How community colleges aim to help California’s aspiring entrepreneurs in the new economy

580 200 Ed Coghlan

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The California Community Colleges Strong Workforce Program has identified 10 sectors of the California economy where the need for a trained workforce is not only a challenge today but will also be a need in the future.

Each of these industry-specific areas is headed by a Sector Navigator. We’ve been talking with them about their work, their sectors and how they are working with employers and colleges to develop and promote relevant programs to meet our workforce needs.

Today Charles Eason, who has 20 years experience in the small business sector, joins us to discuss the small business and entrepreneurship area of our state's economy, which promises dynamic growth in the coming years:

What makes the Business/Entrepreneur sector a critical component of California's economy?

Entrepreneurs and small business owners are critical to California’s economic development as contributors to innovation and new job growth. According to the Kauffman Entrepreneur Index Study by the Kauffman Foundation, California is 5th in the nation for entrepreneurial growth and 2nd for overall entrepreneurial activity. California’s small businesses comprise 98% of all businesses in the state, provide 82% of the private sector jobs, and 75% of the gross state product. According to data from the Employment Development Department (EDD) Labor Market Information Division (LMID), there are over 1.3 million small businesses (with 100 or fewer employees) that employee over 7.6 million people in California.

What are employers telling you that they need from the community colleges for workforce development?

Employers are looking for both technical skills and soft skills or what we call 21st century skills such as adaptability, solution mindset, collaboration, communication, digital fluency, entrepreneurial mindset, empathy, resilience, self-awareness, and social/diversity awareness. For the Business and Entrepreneurship Sector, we are focusing on providing students both the technical skills in the field of study or discipline plus the business skills for the students to become the future entrepreneurial leaders of California. These business or entrepreneurial skills help our students to be more valuable employees as well since they understand what the business owner is looking for in terms of a workforce that can help them succeed.

What successes are you having with employers already—and how are students benefiting? 

Most of the employers for the Business and Entrepreneurship Sector are small companies.  Companies may want to hire freelancers on a project basis versus hiring them as permanent employees. Studies predict that by 2027, the number of people participating as freelancers or independent contractors in the workforce will exceed 50% of the workforce. One area we have had some success is preparing our students to become freelancers or independent contractors in the growing Gig Economy. We just completed a Self-employment Pathways in the Gig Economy project with 24 colleges across the state.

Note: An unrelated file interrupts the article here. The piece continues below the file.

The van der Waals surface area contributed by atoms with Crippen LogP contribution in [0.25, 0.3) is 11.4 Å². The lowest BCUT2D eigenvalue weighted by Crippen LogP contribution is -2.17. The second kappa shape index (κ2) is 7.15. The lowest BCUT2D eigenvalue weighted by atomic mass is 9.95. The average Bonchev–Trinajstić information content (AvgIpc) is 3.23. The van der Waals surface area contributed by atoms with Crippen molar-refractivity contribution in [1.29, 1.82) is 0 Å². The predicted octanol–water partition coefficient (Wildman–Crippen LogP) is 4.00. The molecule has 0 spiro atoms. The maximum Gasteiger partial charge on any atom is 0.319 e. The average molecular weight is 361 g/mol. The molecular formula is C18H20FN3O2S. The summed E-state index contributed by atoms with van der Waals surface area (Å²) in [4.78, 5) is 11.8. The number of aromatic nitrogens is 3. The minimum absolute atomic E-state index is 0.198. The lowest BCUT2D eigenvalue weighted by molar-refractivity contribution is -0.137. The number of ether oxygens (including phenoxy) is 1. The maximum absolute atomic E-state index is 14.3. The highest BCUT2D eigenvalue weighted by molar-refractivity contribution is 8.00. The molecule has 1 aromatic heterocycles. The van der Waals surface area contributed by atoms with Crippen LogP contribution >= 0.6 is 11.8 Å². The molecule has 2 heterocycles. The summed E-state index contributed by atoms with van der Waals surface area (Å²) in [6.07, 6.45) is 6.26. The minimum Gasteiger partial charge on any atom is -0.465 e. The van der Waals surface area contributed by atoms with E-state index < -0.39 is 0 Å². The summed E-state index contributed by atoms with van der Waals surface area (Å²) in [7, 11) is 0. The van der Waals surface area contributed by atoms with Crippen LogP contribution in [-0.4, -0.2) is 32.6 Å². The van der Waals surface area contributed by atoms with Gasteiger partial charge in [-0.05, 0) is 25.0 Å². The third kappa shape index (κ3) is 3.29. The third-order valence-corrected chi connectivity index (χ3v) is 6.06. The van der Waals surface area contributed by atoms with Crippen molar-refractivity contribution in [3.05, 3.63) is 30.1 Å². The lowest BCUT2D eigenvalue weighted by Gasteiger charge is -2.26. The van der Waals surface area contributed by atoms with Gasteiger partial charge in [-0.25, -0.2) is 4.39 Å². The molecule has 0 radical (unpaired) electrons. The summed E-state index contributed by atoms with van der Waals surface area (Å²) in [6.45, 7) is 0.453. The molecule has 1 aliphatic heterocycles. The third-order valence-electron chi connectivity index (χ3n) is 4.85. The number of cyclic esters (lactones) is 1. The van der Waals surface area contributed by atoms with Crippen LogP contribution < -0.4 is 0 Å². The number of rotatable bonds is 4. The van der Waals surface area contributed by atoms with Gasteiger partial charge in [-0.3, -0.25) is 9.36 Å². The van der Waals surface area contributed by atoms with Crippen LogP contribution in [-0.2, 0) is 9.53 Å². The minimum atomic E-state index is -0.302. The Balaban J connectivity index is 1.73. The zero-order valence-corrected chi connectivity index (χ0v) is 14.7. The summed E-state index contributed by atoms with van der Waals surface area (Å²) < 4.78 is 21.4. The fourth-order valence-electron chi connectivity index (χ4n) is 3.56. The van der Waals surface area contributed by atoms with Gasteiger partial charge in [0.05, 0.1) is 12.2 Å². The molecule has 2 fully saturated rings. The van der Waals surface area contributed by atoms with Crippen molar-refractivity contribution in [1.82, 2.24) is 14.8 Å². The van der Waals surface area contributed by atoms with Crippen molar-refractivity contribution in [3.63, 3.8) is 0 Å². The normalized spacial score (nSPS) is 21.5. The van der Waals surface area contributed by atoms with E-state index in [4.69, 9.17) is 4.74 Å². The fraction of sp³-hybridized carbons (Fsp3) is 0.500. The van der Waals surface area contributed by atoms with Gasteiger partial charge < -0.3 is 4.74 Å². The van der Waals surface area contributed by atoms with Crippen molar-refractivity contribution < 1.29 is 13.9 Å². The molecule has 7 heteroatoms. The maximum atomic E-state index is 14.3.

We know that early learning opportunities—internships and other real world experiences—are a priority. How is that effort going?

The Self-employment Pathways in the Gig Economy project I mentioned included an experiential learning component where the participating colleges assigned launch coaches or mentors to students to help the launch into the Gig Economy and secure their first gigs. We have also been supporting a lot of experiential learning opportunities around things such as business pitch competitions and student run businesses. 

At the K-12 level, we have been working with the Virtual Enterprise Program where classes of 11th and 12th graders select a virtual business to run and compete with other virtual businesses across the state and nation. Virtual Enterprise conducts large trade shows at the Oakland Convention Center, Bakersfield Convention Center, Pasadena Convention Center and San Diego which attract over 1,000 students to compete in teams across the state.

Looking forward to the next year, what are the challenges and the opportunities in your sector?

Our Sector was recently renamed from the Small Business Sector to the Business and Entrepreneurship Sector. As such, we plan to add a focus on the Business component versus just Entrepreneurship. The Business Divisions are typically one of the largest Divisions at most colleges. Business crosses many sectors, so our challenge will be to focus in on areas that will have the most impact in terms of helping our students achieve employment in their field of study that can lead to earning a living wage.

The decisions on what areas or occupations to focus on in the business world will need to be data driven. For the entrepreneurial side of things, it’s harder to track. Data have always been a challenge since most of our data sources are based on labor market information (LMI) data through sources such as the California Employment Development Department (EDD). However, if you are self-employed you do not report your income through EDD, but through the Franchise Tax Board (FTB) in the form of a Schedule C on a personal tax return or corporate tax return for a Corporation or Limited Liability Company (LLC).

Read our interview on community colleges responding to health care sector workforce needs.

Here’s the list and contact information for all the Sector Navigators.


Ed Coghlan

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